However, "[i]t would be inherently speculative for this Court to conclude that the amount in controversy requirement can be met by simply asserting that large punitive damage awards have been awarded in the past against insurance companies" for bad faith failure to pay claims. Conrad Assocs., 994 F.Supp. at 1201. Here, Defendant has not provided any data on punitive damage awards in bad faith insurance claims and "has made no effort to compare the facts of [those cases] with the alleged facts of this case." Id. The cases cited by Defendant involve a different kind of insurance-workers' compensation and automobile -and do not provide information regarding the value of the underlying claim or damages sought. Defendant "has failed to articulate why the particular facts that are alleged in the instant case might warrant extraordinary damages." Id.

Defendant has also not provided a sound basis for this Court to estimate a potential award of damages, and the Court will not speculate. The evidence offered by Defendant is too vague to establish subject matter jurisdiction.

iv. Lost Rental Value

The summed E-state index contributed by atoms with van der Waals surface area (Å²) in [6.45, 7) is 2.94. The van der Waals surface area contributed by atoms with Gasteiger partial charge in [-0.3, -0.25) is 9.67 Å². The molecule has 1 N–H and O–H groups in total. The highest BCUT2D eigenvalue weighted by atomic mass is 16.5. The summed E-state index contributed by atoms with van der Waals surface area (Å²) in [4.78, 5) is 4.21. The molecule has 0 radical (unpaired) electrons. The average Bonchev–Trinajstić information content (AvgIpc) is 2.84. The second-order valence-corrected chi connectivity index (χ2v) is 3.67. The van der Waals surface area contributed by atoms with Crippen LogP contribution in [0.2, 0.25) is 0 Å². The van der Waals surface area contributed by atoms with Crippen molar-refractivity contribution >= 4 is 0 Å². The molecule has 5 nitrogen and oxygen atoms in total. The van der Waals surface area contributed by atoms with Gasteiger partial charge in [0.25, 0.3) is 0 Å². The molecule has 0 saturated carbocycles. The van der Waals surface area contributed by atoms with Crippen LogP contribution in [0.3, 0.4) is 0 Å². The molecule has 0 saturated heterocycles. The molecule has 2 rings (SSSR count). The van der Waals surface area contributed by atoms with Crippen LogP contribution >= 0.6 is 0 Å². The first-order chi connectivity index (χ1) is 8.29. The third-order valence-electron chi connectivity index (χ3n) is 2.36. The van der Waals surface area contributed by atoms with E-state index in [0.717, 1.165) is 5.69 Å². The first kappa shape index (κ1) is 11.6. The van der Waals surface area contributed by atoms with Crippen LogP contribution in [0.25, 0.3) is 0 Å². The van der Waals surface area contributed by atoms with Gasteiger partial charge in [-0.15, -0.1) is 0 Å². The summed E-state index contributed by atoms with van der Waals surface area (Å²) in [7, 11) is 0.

Prior to removal of this action, American Casualty sought through discovery information concerning Plaintiff's claims. In response to American Casualty's interrogatories, Plaintiff revealed for the first time that it sought fair rental value of its property as an element of its damages. (Evans Decl., Doc. 8-4, Ex. A). No amount of lost rental value was stated, but Plaintiff indicated that it will "work with experts" to determine the amount of fair rental value of the office suite. Id. The actual rental value amount has not been provided to the Court by either side.

Despite this, Defendant argues that Plaintiff's claim for fair rental value should also be included in calculating the amount in controversy. Defendant argues that because Plaintiff has not provided an estimation of the fair rental value, it cannot possibly provide a dollar figure that is not based on unsupported speculation. However, using $1,000 a month as a reasonable commercial rental value, Defendant argues that three years of lost rental value combined with the cost of repair estimate would again overcome the jurisdictional minimum.